Pranam Tries To Make Things

MAS.863 - 2016

Week 6: Embedded Programming

Making the Board Blink Programmably

Back to that board from Week 4! This week was actually quite fun, as I could incorporate my computer science background a little bit for embedded programming applications in C. I actually had done some Arduino programming in the past, but nothing too drastic. The board I was working with this time, however, only had an LED and a button, so I wanted to play around with these two components.

Since I didn't have too much time this week and procrastinated as usual, I decided to program the board with the AVRmkII rather than the FabISP. The first check I had to make was to see if the power was going through the board -- it did!


Figure 1. Power going through the board.

For programming, I wanted to use both the Arduino IDE as well as Neil's make files from the terminal. However, when I "burned the bootloader," the IDE threw me an error, the same error I received when making the fuses with Neil's program.


Figure 2. The IDE throwing me an error when uploading the Blink program.

To fix this, TA Amanda instructed me to check all of my connections with the multimeter, and also to ensure that 5 V of power was running through my board.


Figure 3. Time for the multimeter!

Eventually, we realized that the problem was that the resonator had a bridge and thus allowing the software to throw an error when trying to connect to the external clock on the board. I thus fixed the soldering on the board, and was ready to program!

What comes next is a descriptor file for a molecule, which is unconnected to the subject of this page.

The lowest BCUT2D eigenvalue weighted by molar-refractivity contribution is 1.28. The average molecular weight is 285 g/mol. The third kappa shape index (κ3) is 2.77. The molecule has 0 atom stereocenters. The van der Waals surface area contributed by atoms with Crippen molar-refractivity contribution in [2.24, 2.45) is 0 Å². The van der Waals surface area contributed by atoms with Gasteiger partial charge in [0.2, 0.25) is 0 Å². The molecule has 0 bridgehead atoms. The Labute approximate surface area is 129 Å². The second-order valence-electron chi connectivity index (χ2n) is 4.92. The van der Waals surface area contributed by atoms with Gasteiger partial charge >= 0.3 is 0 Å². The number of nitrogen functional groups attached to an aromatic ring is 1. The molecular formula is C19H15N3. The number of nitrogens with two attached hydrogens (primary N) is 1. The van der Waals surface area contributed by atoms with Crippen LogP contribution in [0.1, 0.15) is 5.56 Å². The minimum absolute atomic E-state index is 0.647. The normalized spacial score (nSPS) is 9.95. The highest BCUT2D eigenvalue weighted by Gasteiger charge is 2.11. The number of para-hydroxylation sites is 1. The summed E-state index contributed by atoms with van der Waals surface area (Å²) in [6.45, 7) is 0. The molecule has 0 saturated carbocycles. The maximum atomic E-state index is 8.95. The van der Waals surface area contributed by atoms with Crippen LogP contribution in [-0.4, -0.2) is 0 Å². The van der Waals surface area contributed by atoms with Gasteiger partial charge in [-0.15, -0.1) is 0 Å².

Figure 4. Everything finally working on Neil's software.

The first program I uploaded was the simple Blink program, where I simply declared the pin to read out from (Pin 7), the pin connected to the LED. Then, I simply alternate the voltage of the LED from being HIGH to being LOW with a delay in between.


Figure 5. Blink program with 7 as the LED pin.

After uploading, the board blinked beautifully. I then played around with fading the light, and blinking it faster, all independent of the button. Thus, my next goal was to incorporate the button.


Figure 6. Blinking LED.

To do this, I simply added Pin 3 (the Button pin) as an input, rather than an output, and then used digitalRead, rather than digitalWrite, to change the state of the button, when it was pressed


Figure 7. Button program.

Finally, I uploaded the code and the LED would blink when I pressed the button. I tried some more iterations of button blinking, and I look forward to doing more embedded programming for the final project!


Figure 8. LED blinks when the button is pressed!

Finally, check out my Final Project, where I program a photoresistor to write out its output values.
Activity Tools Used
Board Programming AVRmkII
Programming Arduino IDE, Neil's Software
Debugging the Board Multimeter